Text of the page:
There are things – at least a few, maybe a lot – that are beyond the comprehension of ordinary human beings.
At least, they are certainly beyond my comprehension.
Take for instance the strange case of the sinking stepping stones.
You can place flagstones in your garden and they will slowly sinkg out of sight.
You can place them on the hardest piece of ground that you can find in your entire yard, and they will sink into the soil like rock Titanics. They will sink deep into that soil and become a part of the fabric of the earth, deep beneath the plane of your visual or tactile reach, escaping beyond your perception. It may take a few years, but they will disappear.
And you will forget about them… until you rediscover them by happenstance when you break a shovel on them.
But that is not the incomprehensible mystery. After all, however hard the soil you place them on, concrete flagstones are harder, heavier, and more dense than that soil, and so it is natural that they should sink away.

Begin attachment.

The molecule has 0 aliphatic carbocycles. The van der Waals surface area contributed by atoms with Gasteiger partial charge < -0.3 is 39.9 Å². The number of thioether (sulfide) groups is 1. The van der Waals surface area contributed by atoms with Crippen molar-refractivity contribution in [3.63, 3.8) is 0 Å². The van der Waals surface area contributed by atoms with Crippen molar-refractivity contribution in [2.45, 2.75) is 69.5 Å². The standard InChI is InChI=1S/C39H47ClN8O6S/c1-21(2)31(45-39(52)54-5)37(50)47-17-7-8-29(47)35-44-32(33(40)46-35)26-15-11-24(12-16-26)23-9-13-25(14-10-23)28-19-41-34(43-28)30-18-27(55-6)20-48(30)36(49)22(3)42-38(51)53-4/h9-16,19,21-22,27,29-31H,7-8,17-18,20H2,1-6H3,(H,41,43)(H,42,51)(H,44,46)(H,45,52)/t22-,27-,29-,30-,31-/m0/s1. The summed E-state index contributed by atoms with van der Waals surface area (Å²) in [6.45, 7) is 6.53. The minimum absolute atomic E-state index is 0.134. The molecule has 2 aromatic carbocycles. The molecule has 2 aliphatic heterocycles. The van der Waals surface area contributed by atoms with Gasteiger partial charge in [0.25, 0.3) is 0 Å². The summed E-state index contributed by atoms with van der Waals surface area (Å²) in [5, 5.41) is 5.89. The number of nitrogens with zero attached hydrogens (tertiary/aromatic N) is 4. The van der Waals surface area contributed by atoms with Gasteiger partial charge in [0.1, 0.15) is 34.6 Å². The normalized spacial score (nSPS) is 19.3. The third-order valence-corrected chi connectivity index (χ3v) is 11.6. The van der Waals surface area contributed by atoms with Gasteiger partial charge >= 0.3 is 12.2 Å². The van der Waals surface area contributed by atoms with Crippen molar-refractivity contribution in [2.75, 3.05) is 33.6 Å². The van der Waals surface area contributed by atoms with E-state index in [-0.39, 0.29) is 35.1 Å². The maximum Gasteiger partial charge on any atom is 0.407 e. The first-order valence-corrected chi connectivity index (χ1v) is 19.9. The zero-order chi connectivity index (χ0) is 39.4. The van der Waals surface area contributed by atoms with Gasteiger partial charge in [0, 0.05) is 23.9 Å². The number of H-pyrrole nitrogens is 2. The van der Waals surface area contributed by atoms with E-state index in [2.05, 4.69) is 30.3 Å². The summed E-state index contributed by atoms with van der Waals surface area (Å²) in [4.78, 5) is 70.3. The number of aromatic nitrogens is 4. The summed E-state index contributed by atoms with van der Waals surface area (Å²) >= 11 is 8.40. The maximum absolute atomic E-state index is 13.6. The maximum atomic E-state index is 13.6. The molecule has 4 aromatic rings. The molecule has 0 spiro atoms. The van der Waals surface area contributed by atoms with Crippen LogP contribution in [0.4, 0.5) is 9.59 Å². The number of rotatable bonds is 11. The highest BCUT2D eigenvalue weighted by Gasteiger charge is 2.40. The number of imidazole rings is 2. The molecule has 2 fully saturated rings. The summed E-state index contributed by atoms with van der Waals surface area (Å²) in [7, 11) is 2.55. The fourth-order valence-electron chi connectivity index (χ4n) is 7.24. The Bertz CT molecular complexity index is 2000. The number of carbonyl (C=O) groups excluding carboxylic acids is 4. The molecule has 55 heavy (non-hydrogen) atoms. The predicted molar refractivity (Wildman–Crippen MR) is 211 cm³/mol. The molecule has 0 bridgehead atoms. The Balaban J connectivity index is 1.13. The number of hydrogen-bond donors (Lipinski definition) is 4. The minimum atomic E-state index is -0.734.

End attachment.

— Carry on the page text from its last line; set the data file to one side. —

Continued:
The real conundrum lies within the even harder, denser stones that continually appear on the surface of that selfsame soil. You can pick up all the stones and throw them on a neat pile, and there will always be more to pick up the following day, week, month, year…
What’s crazier still is that your pile of gathered stones will take on the behaviour of domesticated flagstones, and start to sink into the earth beneath them.
Meanwhile, the wild stones beneath your garden and lawn will continue to float.
Why do wild stones float, but sink after you tame them?
And while we’re at it, how can it be that, as a heatwave turns our lawns to kindling, while smoke from hundreds of wildfires all over the province hangs in the air over our heads and in our nostrils, people in passing cars continue to throw their cigarettes into our yards and under our neighbours’ trees?
Physics may not offer an easy scientific answer for the wild stone transition problem, but one of the great minds of that discipline may have given us a clue to the inner workings of the butt-tossing smoker’s brain.
Albert Einstein once commented, “Only two things are infinite: the universe and human stupidity. And I’m not sure about the former.”